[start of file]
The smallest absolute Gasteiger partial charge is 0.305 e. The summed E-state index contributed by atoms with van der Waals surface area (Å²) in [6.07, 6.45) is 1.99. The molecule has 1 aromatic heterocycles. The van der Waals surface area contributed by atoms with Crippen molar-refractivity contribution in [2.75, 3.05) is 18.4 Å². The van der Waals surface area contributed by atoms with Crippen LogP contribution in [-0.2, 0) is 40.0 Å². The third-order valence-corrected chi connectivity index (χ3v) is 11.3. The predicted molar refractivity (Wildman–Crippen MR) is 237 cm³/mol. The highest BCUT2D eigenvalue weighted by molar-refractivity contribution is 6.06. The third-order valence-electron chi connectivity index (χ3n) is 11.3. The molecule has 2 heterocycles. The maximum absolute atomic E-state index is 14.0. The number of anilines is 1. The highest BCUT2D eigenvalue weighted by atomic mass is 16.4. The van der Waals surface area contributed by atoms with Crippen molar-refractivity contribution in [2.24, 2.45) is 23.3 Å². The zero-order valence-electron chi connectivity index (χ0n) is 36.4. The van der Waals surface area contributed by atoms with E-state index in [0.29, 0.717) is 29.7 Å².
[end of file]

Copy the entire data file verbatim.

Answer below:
The smallest absolute Gasteiger partial charge is 0.305 e. The summed E-state index contributed by atoms with van der Waals surface area (Å²) in [6.07, 6.45) is 1.99. The molecule has 1 aromatic heterocycles. The van der Waals surface area contributed by atoms with Crippen molar-refractivity contribution in [2.75, 3.05) is 18.4 Å². The van der Waals surface area contributed by atoms with Crippen LogP contribution in [-0.2, 0) is 40.0 Å². The third-order valence-corrected chi connectivity index (χ3v) is 11.3. The predicted molar refractivity (Wildman–Crippen MR) is 237 cm³/mol. The highest BCUT2D eigenvalue weighted by molar-refractivity contribution is 6.06. The third-order valence-electron chi connectivity index (χ3n) is 11.3. The molecule has 2 heterocycles. The maximum absolute atomic E-state index is 14.0. The number of anilines is 1. The highest BCUT2D eigenvalue weighted by atomic mass is 16.4. The van der Waals surface area contributed by atoms with Crippen molar-refractivity contribution in [2.24, 2.45) is 23.3 Å². The zero-order valence-electron chi connectivity index (χ0n) is 36.4. The van der Waals surface area contributed by atoms with E-state index in [0.29, 0.717) is 29.7 Å².